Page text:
Members of the commission said it wasn't fair to continue omitting troops when they make valuable contributions to the community.
"It's important that we have inclusiveness," said Commissioner Clarice Hashimoto. "If we decide to exclude the military and exclude their dependents, I think we would be excluding a large number of people who are very active members of our community."
Military members have testified before the commission at several meetings this month urging it to count nonresident troops,
even though they can't vote (yes they can) because they deserve representation, pay taxes and frequently volunteer in their neighborhoods.
"They did listen to our testimony about the contributions that military personnel make, and about how they are part of the community," said Tom Smyth, president for the Hawaii chapter for the Military Officers Association of America. "I'm very pleased it came out the way it did." …
But the group eventually came to the conclusion that it wasn't fair to continue overlooking the military in a state where they make up the largest proportion of the overall population in the nation.
"I appreciate and understand the concerns of rural communities," said Commissioner Terry Thomason. "Our obligation first is to ensure each individual is represented."
Nonresident military had been passed over in district lines since Hawaii became a state in 1959, and again following 1992 when voters approved a constitutional amendment to use the total number of permanent residents for apportioning legislative districts. But the meaning of "permanent resident" was never defined, and it was interpreted to mean that military based in Hawaii were here temporarily.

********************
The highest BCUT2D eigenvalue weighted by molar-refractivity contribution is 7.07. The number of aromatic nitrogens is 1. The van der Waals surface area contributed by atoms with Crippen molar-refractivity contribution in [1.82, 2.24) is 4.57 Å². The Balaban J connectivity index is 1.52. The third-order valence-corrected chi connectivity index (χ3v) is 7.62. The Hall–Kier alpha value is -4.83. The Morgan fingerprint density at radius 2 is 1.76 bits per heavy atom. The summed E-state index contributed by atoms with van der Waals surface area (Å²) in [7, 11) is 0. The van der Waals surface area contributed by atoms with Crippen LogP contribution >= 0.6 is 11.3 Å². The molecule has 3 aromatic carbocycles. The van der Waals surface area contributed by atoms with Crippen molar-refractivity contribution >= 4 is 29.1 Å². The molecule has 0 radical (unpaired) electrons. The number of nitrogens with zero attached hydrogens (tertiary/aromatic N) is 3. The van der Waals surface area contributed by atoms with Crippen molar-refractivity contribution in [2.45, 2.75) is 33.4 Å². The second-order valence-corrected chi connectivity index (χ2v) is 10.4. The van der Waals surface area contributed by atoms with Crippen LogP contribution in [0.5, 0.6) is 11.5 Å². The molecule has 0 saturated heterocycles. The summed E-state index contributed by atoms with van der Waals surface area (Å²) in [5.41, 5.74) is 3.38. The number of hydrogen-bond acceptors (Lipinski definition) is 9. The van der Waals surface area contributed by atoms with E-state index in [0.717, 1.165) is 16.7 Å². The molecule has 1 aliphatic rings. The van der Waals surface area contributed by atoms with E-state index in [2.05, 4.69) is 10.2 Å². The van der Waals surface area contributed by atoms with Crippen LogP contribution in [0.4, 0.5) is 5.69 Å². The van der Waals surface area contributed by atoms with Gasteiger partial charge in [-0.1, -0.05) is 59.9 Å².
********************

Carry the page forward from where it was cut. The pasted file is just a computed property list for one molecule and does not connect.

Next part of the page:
Now that the commission has decided to include all of the state's 1.36 million people in political districts, it will begin work on setting political boundaries.
The commission has an Aug. 8 deadline to prepare a preliminary plan, and then a final plan would be decided following public comment during the week of Sept. 26.
"Just because it didn't in the past doesn't mean it shouldn't be done differently in the future," said Republican Party chief Dylan Nonaka, a commission member who introduced the motion to use the U.S. Census count as the state's redistricting population base. "I think in a lot of ways it was a wrong decision and this is maybe a chance for us to right a wrong."
…Harold Masumoto, an Oahu Democrat who has served on previous incarnations of the panel and told Civil Beat previously he splits his time between Honolulu and the Big Island, was happy to have support from Republicans for a position he'd try to push for before.
"The military really are a part of the community now. Things have changed from 20 years ago, 50 years ago when I was in the military. You were here temporarily," he said. "But now, the military are entirely different kind of military now. They're all volunteers, and a lot of them I think, even if they're on active duty here and we exclude them, they have an intent to remain here."
The vote came after a 90-minute session behind closed doors. Commission Chair Victoria Marks, a retired judge, told Civil Beat after the vote that the commission had received a written opinion from the Attorney General's Office but that she had no plans to release it to the public because of attorney-client privilege and because the panel's already been threatened with a lawsuit.
Though she expressed support for and eventually voted in favor of the motion, Judge Marks said she was concerned about a 2005 Hawaii Supreme Court ruling that determined the Big Island should not have counted non-resident military when it decided its county council seats in 2001.